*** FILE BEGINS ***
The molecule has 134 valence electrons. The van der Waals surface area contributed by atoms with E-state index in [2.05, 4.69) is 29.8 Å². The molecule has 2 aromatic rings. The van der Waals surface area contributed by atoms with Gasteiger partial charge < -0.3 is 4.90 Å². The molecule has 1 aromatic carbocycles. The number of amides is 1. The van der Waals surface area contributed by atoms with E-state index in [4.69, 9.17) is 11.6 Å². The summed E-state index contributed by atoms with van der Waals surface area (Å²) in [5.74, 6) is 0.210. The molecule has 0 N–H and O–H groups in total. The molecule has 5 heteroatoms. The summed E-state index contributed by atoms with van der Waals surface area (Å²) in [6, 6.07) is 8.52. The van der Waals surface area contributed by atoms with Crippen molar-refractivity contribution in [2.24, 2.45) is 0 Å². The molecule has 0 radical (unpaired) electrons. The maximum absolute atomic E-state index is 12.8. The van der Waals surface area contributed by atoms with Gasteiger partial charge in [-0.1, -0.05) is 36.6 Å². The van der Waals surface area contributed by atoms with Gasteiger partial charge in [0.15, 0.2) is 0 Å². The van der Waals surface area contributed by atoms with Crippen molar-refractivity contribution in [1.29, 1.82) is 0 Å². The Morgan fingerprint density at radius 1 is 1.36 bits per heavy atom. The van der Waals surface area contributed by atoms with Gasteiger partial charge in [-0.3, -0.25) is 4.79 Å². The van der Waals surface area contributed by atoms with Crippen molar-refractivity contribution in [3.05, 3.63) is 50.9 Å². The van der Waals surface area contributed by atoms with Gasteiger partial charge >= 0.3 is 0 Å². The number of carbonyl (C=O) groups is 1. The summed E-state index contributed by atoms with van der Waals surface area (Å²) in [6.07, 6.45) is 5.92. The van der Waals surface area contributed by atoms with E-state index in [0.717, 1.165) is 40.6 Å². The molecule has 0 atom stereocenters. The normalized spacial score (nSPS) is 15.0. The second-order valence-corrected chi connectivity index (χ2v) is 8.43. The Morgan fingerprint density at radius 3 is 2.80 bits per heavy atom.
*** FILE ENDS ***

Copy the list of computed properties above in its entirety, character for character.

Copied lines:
The molecule has 134 valence electrons. The van der Waals surface area contributed by atoms with E-state index in [2.05, 4.69) is 29.8 Å². The molecule has 2 aromatic rings. The van der Waals surface area contributed by atoms with Gasteiger partial charge < -0.3 is 4.90 Å². The molecule has 1 aromatic carbocycles. The number of amides is 1. The van der Waals surface area contributed by atoms with E-state index in [4.69, 9.17) is 11.6 Å². The summed E-state index contributed by atoms with van der Waals surface area (Å²) in [5.74, 6) is 0.210. The molecule has 0 N–H and O–H groups in total. The molecule has 5 heteroatoms. The summed E-state index contributed by atoms with van der Waals surface area (Å²) in [6, 6.07) is 8.52. The van der Waals surface area contributed by atoms with Crippen molar-refractivity contribution in [2.24, 2.45) is 0 Å². The molecule has 0 radical (unpaired) electrons. The maximum absolute atomic E-state index is 12.8. The van der Waals surface area contributed by atoms with Gasteiger partial charge in [-0.1, -0.05) is 36.6 Å². The van der Waals surface area contributed by atoms with Gasteiger partial charge in [0.15, 0.2) is 0 Å². The van der Waals surface area contributed by atoms with Crippen molar-refractivity contribution in [1.29, 1.82) is 0 Å². The Morgan fingerprint density at radius 1 is 1.36 bits per heavy atom. The van der Waals surface area contributed by atoms with Gasteiger partial charge in [-0.3, -0.25) is 4.79 Å². The van der Waals surface area contributed by atoms with Crippen molar-refractivity contribution in [3.05, 3.63) is 50.9 Å². The van der Waals surface area contributed by atoms with Gasteiger partial charge >= 0.3 is 0 Å². The number of carbonyl (C=O) groups is 1. The summed E-state index contributed by atoms with van der Waals surface area (Å²) in [6.07, 6.45) is 5.92. The van der Waals surface area contributed by atoms with E-state index in [0.717, 1.165) is 40.6 Å². The molecule has 0 atom stereocenters. The normalized spacial score (nSPS) is 15.0. The second-order valence-corrected chi connectivity index (χ2v) is 8.43. The Morgan fingerprint density at radius 3 is 2.80 bits per heavy atom.